Embracing Vulnerability Can Boost Recovery: Here’s How
Vulnerability is not something most people want to admit to experiencing. It is almost like a taboo subject to admit that inside, things feel a bit shaky, uncertain, and, yes, vulnerable. Vulnerability is often seen as something to be avoided. Brené Brown has been shifting the conversation around embracing vulnerability as a pathway to a happier, more fulfilled life. Particularly in recovery, this is a key component to understanding the journey and what it has to teach people.
Vulnerability and Shame
Human beings are wired for connection. While connection is a possibility, so is shame. The less it is discussed, the more people seem to have. Beneath feelings of same is a core belief that people feel they are not good enough. In order to have connection, people must allow themselves to be seen by others. That is, being seen as a holistic version of themselves from the inside outward. Making ourselves vulnerable is one of the best, if not the only way, to truly connect with ourselves and others.
When people think about what makes vulnerability stand out, it might mean saying ‘i love you,’ it may mean asking for help, waiting for a call from the doctor, getting laid off from work, or taking a leap of faith with no guarantees. Investing in a relationship that might not work can also be vulnerable for many reasons. After years of research, trying to determine what sets apart the shame-filled from the ‘whole-hearted,’ there are things to look for when living a life of vulnerability:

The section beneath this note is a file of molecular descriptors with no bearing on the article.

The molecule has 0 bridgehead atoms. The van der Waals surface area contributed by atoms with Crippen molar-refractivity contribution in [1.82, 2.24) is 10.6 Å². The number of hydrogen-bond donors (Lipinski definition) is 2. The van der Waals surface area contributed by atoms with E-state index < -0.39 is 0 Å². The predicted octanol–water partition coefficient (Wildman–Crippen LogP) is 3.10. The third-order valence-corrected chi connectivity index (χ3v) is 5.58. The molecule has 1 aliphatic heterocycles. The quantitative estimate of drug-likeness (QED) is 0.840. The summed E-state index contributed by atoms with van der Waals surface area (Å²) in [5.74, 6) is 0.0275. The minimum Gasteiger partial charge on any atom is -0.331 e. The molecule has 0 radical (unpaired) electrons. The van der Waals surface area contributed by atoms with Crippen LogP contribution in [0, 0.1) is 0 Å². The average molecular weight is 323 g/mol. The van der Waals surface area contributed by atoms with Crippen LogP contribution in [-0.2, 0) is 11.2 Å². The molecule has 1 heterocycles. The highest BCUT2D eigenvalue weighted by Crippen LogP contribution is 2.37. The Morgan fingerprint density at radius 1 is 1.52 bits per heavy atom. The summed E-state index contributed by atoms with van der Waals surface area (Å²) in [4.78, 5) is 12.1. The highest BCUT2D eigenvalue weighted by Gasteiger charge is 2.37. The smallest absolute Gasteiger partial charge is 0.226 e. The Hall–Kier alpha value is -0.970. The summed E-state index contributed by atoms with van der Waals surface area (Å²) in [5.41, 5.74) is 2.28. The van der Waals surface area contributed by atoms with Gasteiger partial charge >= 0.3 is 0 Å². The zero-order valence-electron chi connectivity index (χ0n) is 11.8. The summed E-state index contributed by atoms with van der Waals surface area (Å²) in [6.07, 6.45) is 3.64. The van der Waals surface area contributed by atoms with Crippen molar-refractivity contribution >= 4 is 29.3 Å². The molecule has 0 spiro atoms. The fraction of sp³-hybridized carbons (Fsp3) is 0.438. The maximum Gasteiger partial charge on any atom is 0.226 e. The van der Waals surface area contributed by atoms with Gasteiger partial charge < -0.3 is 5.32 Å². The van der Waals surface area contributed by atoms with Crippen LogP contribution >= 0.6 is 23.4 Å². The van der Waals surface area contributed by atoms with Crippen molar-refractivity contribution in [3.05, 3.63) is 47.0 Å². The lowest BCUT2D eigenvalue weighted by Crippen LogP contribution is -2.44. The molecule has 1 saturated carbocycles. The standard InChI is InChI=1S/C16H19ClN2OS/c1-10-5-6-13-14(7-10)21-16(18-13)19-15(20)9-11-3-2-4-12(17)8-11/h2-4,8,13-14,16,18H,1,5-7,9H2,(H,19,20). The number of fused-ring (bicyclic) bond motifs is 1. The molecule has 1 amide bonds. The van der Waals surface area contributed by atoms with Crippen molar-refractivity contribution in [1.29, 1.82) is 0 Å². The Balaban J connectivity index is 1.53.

- Belief in worthiness. It takes courage to be imperfect and willing to tell a personal story with one’s own life. Living out a life of worthiness means owning who a person is inside out and living from that place
- Have compassion for the self first, then practice compassion towards others
- Have connection as a result of authenticity (be willing to let go of preconceived notions of self and others)
- Have belief in what makes vulnerability beautiful and wonderful rather than a detriment
The challenge for people when it comes to vulnerability, particularly men, is embracing who people are rather than trying to dumb with drugs, alcohol, food, or temporary solutions. If painful feelings are drowned out, it is also possible to lose the good feelings of joy, gratitude, and happiness. The goal is to work towards wholeness by working out the things that hold people back from becoming vulnerable and accepting who they are. It is in allowing the self to be seen that a person can become their true, authentic self.
The Last Resort provides a safe, supportive environment for men in a retreat-like setting. Nature is an important component of recovery and healing. We strive to provide a place of enrichment that cultivates the inner as well as the outer journey of recovery. However you find your way to the Last Resort, we endeavor to provide a haven where you can journey through recovery feeling like your life and story have meaning and a purpose. Call us to find out more: 512-750-6750.